A little data goes a long way in business development

September 2, 2014

I prefer to collect as much information as possible before making plans and decisions. Most engineers are data fiends when it comes to their technical projects. I was surprised then when I started asking around about how to focus my business development efforts. Many offered platitudes and anecdotes but little hard data.

With help from our accountant, I took it upon myself to mine information from the project setup sheets that we fill out at the beginning of every project. This form includes information about the type of project, market sector, client, and how the project was won. All items are self identified, so how or why the project was actually won is a bit of a guess. Importantly, we also include the fee in the setup form; this alerts accounting and collections to the pending revenue. I’ve been filling out these setup forms for years but had never previously revisited the data.

The information was provided to me in the form of a huge spreadsheet. Each project was given a separate row. There was a column for all the data points: fee, market sector, engineering service, client type, and reason for winning. I decided to use pivot tables to re-organize the data in a format that I could draw conclusions from. I typically tried to chart the summation of fees defined by two criteria. For example, I could identify the sum of fees for different types of clients and represent that in a chart with the client type and fee summation side-by-side. Absolute value didn’t mean much, so I computed relative percentages on the basis of my total billings. The data was limited to my projects over the last two years, because prior to that I was working under many other project managers.

First up, market sectors. 95% of my projects occur in four sectors: commercial (27%), cultural/institutional (32%), education (31%), and government (5%). It may be that my boss has been selectively assigning projects in these market sectors. Whether coincidental or planned, this is interesting, because it shows where I’m developing some expertise. I could focus business development with clients who also work in these areas and emphasize my burgeoning experience.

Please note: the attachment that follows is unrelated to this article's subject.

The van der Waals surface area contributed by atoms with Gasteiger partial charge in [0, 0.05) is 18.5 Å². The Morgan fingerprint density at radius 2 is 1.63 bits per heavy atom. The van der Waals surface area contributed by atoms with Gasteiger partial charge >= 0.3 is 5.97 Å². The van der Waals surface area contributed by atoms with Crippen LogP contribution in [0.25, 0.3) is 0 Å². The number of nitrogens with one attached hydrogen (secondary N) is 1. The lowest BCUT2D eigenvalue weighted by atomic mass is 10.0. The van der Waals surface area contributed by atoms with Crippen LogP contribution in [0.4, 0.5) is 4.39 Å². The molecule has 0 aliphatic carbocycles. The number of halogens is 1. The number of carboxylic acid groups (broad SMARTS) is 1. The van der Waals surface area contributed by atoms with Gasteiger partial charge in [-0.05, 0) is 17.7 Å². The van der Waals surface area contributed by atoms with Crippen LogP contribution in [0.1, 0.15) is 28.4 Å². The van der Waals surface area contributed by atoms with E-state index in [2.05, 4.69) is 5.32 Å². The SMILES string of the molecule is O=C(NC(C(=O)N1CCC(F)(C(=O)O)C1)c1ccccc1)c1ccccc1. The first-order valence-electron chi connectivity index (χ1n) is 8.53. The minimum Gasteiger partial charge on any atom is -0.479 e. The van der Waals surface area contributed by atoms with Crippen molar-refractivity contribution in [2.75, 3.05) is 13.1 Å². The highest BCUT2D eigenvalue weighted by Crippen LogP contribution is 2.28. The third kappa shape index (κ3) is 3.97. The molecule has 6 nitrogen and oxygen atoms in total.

When it comes to engineering services, 86% of my billings are in alteration/rehabilitation (65%) and new design (21%). Feasibility studies and investigation are a distant third and fourth at 4% each. My group focuses on rehab and investigation, so it’s notable that my projects swing to one end of that spectrum. This is by design, because I have expressed my interest in design projects over investigation to my boss. Again this allows me to focus my business development energies in my interest areas.

The most interesting results came from a comparison of reasons for winning projects. Relationships dominated as the reason with 65%. Qualifications (16%), ability to offer multiple services (11%) and fee (2%) rounded out the list. This drives home how important it is to maintain relationships. There’s a good chance that many of these jobs are return business, another reason to always do good work.

I was surprised, however, that the other three listed items came up so short. I typically list qualifications as the reason for winning when we get a cold call and prepare a detailed qualifications package. I’m disappointed that we’re not winning more of those projects. This makes me want to research how to make more convincing qualification submissions. We also need to do a better job advertising the multiple services our company offers; this is a major emphasis of the company. Finally, it is clear that we are not typically low bidders. I’m not very concerned about this outcome, because I want to stake my reputation on providing the best possible service instead of being cheap. Though, perhaps it’s possible to review our fee on some services to see if lower fees could lead to greater volume and revenue, so that’s some more homework.

Though this was just a limited data set, I learned some pretty interesting things about my projects. Hopefully, this will help me prioritize business development activities. To potential clients, if you have a cultural/institutional rehabilitation project and value a strong relationship with your consultants, give me a call. We’re a great match.

Have you done similar studies for your business? What other data points would help me grow my practice? What other conclusions would you draw from this data? Leave your comments below.

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